I'm assuming Foghorn Leghorn wasn't available to speak at the Conservative Political Action Conference that concluded this past Saturday evening in Washington D. C. but it probably wasn't for lack of trying.
I suspect it may have been a scheduling problem aggravated no doubt by the fact that Foghorn is a cartoon character, voiced by the late Mel Blanc (before Mr. Blanc became the late).
My heart is on the left side of my body and my politics tends to follow my heart but I have a great deal of respect for people anywhere on the political spectrum, so much so that my liberal acquaintances fear I'm a neo-con and those of the conservative persuasion think I'm a communist.
The joke on both is that I see myself as a relentless pragmatist who is suspicious of anyone who offers me a philosophy, on life, politics or dress color, and uses the instead of a. Of course, for the last decade or so I've worn eyeglasses in an attempt to better see other people's points of view (alas, without much success).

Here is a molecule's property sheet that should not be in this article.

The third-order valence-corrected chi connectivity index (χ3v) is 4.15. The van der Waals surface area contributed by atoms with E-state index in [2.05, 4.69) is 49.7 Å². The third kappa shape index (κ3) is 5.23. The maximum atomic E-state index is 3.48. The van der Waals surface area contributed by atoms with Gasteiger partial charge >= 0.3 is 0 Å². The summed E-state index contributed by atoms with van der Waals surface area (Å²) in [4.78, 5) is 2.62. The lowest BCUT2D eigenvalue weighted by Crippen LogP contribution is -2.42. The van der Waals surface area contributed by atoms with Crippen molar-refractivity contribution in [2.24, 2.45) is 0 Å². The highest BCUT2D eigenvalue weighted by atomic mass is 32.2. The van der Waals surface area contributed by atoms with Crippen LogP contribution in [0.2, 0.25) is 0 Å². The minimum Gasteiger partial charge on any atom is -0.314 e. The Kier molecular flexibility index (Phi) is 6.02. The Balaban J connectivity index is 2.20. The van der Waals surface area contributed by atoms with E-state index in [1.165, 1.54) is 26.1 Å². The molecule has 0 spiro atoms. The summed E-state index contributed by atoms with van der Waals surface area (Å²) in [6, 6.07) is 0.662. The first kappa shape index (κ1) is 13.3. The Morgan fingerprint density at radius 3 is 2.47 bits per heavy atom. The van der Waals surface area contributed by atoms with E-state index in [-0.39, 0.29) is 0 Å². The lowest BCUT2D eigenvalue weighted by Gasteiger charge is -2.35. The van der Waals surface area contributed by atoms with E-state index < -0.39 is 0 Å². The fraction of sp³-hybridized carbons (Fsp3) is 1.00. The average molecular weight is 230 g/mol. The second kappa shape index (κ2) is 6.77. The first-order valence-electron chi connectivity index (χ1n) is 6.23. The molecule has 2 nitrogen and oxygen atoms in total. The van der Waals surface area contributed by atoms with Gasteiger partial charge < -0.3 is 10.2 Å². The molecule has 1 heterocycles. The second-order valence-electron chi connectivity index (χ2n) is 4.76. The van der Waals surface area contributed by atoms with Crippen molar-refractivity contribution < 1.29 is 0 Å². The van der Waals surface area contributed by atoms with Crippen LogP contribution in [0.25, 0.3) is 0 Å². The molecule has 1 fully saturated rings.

Which sort of brings me back to Foghorn and his complete lack of political coloration or affiliation. Henry would know, except he is, also, a work of fiction. Looking at some of the those who did speak, Scott Walker, Chris Christie, Jeb Bush, makes me wonder about the line separating fact from fiction and who moved it.
Fiction is where philosophically I would have placed Phil Robertson of Duck Dynasty a sort of make-believe reality TV person who might have been better served, I believe, had he remained fictitious instead of contributing to our ever enlarging scale and scope of fractious factionalism by taking a place at a political podium.
And we so often wonder aloud why more developing nations don't choose to emulate our style of democracy. With the President of the United States still regarded by many in attendance at CPAC as a Marxist Muslim Kenyan, I, for one, am grateful Marvin the Martian is not only imaginary but a terrible public speaker.